Note the section on joins. Their example is simple, a mapping between users and addresses. The ORM here generates a join in SQL. You are not avoiding it. The only alternative to generating SQL with a join is to write the join yourself. Such a thing would query users and then either lookup the address via an index or do a nested scan over addresses if you don't have an index. There is no way around it. Conceptually, a join is a description of a result set that you want. If you generate it, you are doing a join in some way.
If you are doing full ACID with complex queries, then you still need to understand transactions and all the associated complexities. An ORM doesn't make any of that go away by using terminologies like sessions. Rather it limits you to some subset of SQL and schema design.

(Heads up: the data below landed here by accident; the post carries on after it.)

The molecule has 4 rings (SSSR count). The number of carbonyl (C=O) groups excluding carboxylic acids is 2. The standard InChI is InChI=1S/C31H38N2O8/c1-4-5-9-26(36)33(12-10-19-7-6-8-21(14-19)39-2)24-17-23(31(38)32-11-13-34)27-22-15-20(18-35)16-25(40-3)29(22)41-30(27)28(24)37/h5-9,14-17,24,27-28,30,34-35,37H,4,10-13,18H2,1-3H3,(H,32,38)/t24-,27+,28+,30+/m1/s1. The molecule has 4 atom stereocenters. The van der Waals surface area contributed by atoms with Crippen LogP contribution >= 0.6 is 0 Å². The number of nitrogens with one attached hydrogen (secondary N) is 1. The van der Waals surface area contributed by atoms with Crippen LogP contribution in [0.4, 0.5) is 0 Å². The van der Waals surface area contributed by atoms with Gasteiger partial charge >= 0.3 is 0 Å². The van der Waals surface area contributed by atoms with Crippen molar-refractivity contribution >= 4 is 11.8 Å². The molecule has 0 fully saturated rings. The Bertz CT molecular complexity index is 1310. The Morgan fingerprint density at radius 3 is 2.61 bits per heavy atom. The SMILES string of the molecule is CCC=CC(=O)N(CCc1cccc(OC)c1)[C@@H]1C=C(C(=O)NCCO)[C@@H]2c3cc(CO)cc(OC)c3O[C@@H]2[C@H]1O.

If you want to limit your use of SQL for portability reasons, you can still do that without an ORM. At least that way you are more aware of what is actually going on under the hood and can more easily identify problems.
Don't confuse the "RDBMS uber alles!" for all storage is equivalent to "RDBMS is always a fail." Certainly over the last decade or so there was a mistaken belief that all data should be in an RDBMS, even though they were flattened or required no relational algebra, but that doesn't discount the benefit of a tool that can handle such relations when necessary.
Redis solves a certain set of problems for me, Memcached as well. ElasticSearch solves another set, and RDBMS yet another. Square pegs for square holes, round pegs for round holes.
KV stores are painful to use. Only huge applications that are DB-bound have the problem of scaling database and they usually have a lot of money. Also you don't need your replicas to be as strong as your master db server.